The Educators Evaluating the Quality of Instructional Products (EQuIP) Rubric for science provides criteria by which to measure the degree to which lessons and units are designed for the Next Generation Science Standards (NGSS). The rubric is a joint project of Achieve, Inc., and NSTA and was originally released shortly after the NGSS were finalized.
The purpose of the rubric and review process is to: (1) review existing lessons and units to determine what revisions are needed; (2) provide constructive criterion-based feedback and suggestions for improvement to developers; (3) identify exemplars/models for teachers’ use within and across states; and (4) to inform the development of new lessons, units, and other instructional materials.
Revisions were recently made to the rubric. Matt Krehbiel, assistant director of science for Achieve, Inc., highlights some of the changes in the following Q&A.
Q: What are the major changes that were made to the rubric?
A: The two biggest changes in the rubric are the addition of a scoring guide to the response form and the reorganization of criteria in the first two categories of the rubric. The details of these and other changes are outlined in Rubric Changes for Version 3.0 online.
Q: Why were the changes made?
A: The scoring guide was added to support the evaluation of lessons and units in a more concrete way. This version of the rubric will be used to vet lessons and units by the Peer Review Panel with the goal of identifying and sharing high quality lessons designed for the NGSS. The scoring guide supports the process of selecting high quality examples.
The criteria were reorganized to provide greater clarity about what designing lessons and units for the NGSS really looks like. While training thousands of educators to use the EQuIP Rubric for Science, we have observed where people struggle to understand the intent of the criteria and revised these sections for greater clarity.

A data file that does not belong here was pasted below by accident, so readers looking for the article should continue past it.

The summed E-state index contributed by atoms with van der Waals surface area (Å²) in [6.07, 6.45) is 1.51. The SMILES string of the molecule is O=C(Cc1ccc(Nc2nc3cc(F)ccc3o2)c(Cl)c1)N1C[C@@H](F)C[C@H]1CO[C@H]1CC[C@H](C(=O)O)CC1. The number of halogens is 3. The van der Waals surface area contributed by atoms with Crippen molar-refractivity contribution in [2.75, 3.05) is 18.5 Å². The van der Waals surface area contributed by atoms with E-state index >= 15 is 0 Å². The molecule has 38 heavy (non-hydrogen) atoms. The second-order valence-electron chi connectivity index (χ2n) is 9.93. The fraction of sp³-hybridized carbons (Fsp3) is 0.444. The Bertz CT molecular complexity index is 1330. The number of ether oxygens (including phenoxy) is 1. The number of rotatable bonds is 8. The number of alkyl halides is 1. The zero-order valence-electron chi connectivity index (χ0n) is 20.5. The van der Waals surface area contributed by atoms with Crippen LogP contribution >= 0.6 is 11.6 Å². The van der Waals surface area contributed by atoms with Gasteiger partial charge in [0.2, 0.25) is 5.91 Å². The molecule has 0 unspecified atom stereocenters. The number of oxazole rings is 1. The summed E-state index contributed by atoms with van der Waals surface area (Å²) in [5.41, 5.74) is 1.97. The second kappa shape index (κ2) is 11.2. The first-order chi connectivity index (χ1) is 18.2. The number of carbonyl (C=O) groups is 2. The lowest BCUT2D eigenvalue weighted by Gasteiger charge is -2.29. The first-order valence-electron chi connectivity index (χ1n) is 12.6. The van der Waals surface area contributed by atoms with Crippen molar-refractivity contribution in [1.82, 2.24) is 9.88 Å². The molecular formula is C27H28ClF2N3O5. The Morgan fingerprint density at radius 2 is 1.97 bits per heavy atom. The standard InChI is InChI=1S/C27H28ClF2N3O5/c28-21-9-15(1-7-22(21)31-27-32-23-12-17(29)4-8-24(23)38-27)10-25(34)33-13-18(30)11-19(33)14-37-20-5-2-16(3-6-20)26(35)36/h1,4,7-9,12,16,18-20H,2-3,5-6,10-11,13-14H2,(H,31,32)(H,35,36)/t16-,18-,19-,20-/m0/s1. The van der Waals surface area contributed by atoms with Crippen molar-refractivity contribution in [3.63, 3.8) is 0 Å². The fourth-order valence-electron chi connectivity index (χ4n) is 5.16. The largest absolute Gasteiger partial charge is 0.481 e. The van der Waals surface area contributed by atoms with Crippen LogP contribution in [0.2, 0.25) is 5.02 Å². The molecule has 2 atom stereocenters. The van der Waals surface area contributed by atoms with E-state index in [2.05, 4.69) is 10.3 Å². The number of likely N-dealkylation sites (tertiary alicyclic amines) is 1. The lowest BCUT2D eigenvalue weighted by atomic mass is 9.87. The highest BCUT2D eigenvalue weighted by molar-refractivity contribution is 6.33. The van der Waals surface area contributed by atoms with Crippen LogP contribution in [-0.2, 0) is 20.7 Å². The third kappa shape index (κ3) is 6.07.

Q: How were the changes made?
A: It was a team effort. Feedback from the thousands of educators using the EQuIP Rubric for Science across the United States was combined with feedback from those leading professional learning using the rubric and the revisions were guided by the same group of experts that authored previous versions of the EQuIP Rubric for Science. It was a year-long, iterative process that included piloting several drafts with groups of teachers for specific feedback on the clarity and utility of the changes.
Q: What does the new rubric allow me to do?
A: The new rubric allows for a more specific conversation about what is “quality” in terms of designing lessons and units for the NGSS. Together with professional learning support, the new rubric helps users become better able to identify lessons and units that are designed for the NGSS, better able to revise lessons and units of their own, and helps deepen their understanding of the standards themselves and what they expect of students and teachers. It is important to note that the rubric is best used within a community and, when used this way, it can also establish or reinforce a common language and understanding for what high quality lessons and units designed for the NGSS look like.
Visit NSTA’s NGSS@NSTA Hub for hundreds of vetted classroom resources, professional learning opportunities, publications,ebooks and more; connect with your teacher colleagues on the NGSS listservs (members can sign up here); and join us for discussions around NGSS at an upcoming conference.
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